You don’t need to be a certified mechanic for this, but if you do not feel comfortable doing this on your own, a quick inspection by a mechanic can help prevent big expenses later on. Some equipment may not have been used in quite awhile, so make sure everything starts up as it should and runs smoothly, at least while idling. Be sure that small things, such as hazard lights, are still in good working order. You can save yourself a lot of trouble by quickly ensuring that the lights are working both in front and back ahead of time, rather than being informed by a police officer. Also check belts and hoses on tractors, bailers, haybines and so on. While belts and hoses may seem fine while the equipment is running, closer inspection could reveal cracks that will result in a major breakdown in the near future. If you are unsure whether or not you should change a hose or belt, get a second opinion from a certified mechanic or friend.
Stockpile equipment repair supplies
For those that are a regular handyman (or handywoman), it is a good idea to keep some small, yet extremely vital supplies on hand for any equipment malfunctions or breakdowns that may occur. The best things to keep on hand are spark plugs, belts, hoses and replacement wheels. Having these replacements on hand makes it a little less stressful if something goes wrong. Without any supplies on hand, a broken belt can mean halting work, taking a trip into town, hoping that the belt you need is available and then spending the time to replace the belt and any other parts that may have been damaged during the break. If you have an extra belt on hand however, a broken belt would only result in stopping for the time being, getting the belt from the garage and replacing it on the spot. The same is true for a busted wheel, a dead spark plug or a number of other small repairs. It is of course impossible to be prepared for everything, but getting some necessary supplies ahead of time can prove very beneficial during a time of need.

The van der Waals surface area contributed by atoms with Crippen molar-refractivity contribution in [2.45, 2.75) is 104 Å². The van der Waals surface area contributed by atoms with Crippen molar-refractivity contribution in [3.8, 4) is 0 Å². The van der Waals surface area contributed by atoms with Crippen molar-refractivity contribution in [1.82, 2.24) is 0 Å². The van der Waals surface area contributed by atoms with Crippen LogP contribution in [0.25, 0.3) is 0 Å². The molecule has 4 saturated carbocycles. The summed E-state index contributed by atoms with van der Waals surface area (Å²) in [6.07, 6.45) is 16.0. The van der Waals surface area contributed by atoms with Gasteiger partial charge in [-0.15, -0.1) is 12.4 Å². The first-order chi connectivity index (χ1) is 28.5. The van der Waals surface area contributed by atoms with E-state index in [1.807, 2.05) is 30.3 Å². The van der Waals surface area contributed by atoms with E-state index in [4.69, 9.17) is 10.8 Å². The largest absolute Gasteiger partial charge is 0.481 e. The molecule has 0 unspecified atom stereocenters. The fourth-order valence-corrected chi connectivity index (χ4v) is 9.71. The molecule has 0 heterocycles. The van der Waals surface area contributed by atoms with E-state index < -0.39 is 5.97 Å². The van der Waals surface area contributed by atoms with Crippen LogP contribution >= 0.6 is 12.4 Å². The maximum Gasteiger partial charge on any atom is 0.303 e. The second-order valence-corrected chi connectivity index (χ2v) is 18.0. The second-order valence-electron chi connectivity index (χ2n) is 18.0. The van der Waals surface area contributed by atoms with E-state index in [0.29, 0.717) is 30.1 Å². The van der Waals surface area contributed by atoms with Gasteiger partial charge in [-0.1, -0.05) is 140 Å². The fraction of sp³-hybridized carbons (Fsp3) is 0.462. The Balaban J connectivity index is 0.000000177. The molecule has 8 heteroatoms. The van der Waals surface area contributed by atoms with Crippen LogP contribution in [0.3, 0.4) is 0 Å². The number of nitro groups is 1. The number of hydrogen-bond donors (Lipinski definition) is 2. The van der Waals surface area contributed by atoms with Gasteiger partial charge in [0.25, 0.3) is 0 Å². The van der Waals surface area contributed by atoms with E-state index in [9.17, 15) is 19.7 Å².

Inspect the water trough
With warmer weather approaching, livestock will be congregating around the water trough once again. Before sending your herd out into open pasture, take a look at your water trough. Inspect the trough for any cracks or leaks that may have occurred over the winter and consider giving the trough a thorough cleaning if you have not already. Fill the trough with fresh water and monitor the plumbing for any cracks or damage. If you have a watering system that incorporates filtration, now is a good time to put in a new filter.
Test fans & cooling systems
Many know about the advantages of having ceiling fans running year round. It helps cool the barn with down draft during the summer months, while re-circulating warmer air through updraft during the winter months. If you keep your circulating fans running year-round then there is no need for testing them, but any floor fans or evaporative cooling systems that you may have should be tested. Be sure that fans or cooling systems are working properly by testing them on a mild spring day. Do not freeze your livestock by running these cooling systems in the middle of winter, but be sure to run them for a significant period of time to ensure that they are cooling properly and will keep livestock comfortable during the upcoming summer heat.
These are some of the last minute tasks we recommend in order to get you prepared for another profitable spring season. Do you have any other last minute items to check before the spring season? Let us know what you look for by leaving us a comment below.